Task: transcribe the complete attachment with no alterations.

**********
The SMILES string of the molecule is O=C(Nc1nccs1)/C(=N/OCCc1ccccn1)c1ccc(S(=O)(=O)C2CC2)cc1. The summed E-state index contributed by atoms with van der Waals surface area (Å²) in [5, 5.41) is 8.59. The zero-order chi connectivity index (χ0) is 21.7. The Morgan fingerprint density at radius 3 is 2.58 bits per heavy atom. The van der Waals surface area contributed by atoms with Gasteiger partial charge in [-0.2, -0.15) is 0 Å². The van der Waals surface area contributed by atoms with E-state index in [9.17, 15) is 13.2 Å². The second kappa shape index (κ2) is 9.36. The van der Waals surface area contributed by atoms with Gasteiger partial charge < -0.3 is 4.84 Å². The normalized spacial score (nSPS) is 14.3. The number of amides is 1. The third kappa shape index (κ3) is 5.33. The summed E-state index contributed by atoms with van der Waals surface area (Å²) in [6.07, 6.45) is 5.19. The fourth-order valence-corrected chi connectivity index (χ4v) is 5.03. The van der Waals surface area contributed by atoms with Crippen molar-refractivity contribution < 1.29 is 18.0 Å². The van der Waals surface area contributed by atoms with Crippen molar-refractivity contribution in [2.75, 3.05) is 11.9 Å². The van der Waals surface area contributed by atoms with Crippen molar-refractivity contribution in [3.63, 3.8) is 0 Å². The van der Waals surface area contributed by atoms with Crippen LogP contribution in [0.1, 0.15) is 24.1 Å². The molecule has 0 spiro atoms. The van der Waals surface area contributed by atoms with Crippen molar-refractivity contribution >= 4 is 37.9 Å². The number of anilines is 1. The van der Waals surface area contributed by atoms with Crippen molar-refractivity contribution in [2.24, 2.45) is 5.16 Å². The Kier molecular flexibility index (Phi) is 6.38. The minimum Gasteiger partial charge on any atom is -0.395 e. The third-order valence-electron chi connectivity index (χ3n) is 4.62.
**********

The SMILES string of the molecule is O=C(Nc1nccs1)/C(=N/OCCc1ccccn1)c1ccc(S(=O)(=O)C2CC2)cc1. The summed E-state index contributed by atoms with van der Waals surface area (Å²) in [5, 5.41) is 8.59. The zero-order chi connectivity index (χ0) is 21.7. The Morgan fingerprint density at radius 3 is 2.58 bits per heavy atom. The van der Waals surface area contributed by atoms with Gasteiger partial charge in [-0.2, -0.15) is 0 Å². The van der Waals surface area contributed by atoms with E-state index in [9.17, 15) is 13.2 Å². The second kappa shape index (κ2) is 9.36. The van der Waals surface area contributed by atoms with Gasteiger partial charge < -0.3 is 4.84 Å². The normalized spacial score (nSPS) is 14.3. The number of amides is 1. The third kappa shape index (κ3) is 5.33. The summed E-state index contributed by atoms with van der Waals surface area (Å²) in [6.07, 6.45) is 5.19. The fourth-order valence-corrected chi connectivity index (χ4v) is 5.03. The van der Waals surface area contributed by atoms with Crippen molar-refractivity contribution < 1.29 is 18.0 Å². The van der Waals surface area contributed by atoms with Crippen molar-refractivity contribution in [2.75, 3.05) is 11.9 Å². The van der Waals surface area contributed by atoms with Crippen molar-refractivity contribution in [3.63, 3.8) is 0 Å². The van der Waals surface area contributed by atoms with Crippen LogP contribution in [0.1, 0.15) is 24.1 Å². The molecule has 0 spiro atoms. The van der Waals surface area contributed by atoms with Crippen molar-refractivity contribution >= 4 is 37.9 Å². The number of anilines is 1. The van der Waals surface area contributed by atoms with Crippen molar-refractivity contribution in [2.24, 2.45) is 5.16 Å². The Kier molecular flexibility index (Phi) is 6.38. The minimum Gasteiger partial charge on any atom is -0.395 e. The third-order valence-electron chi connectivity index (χ3n) is 4.62.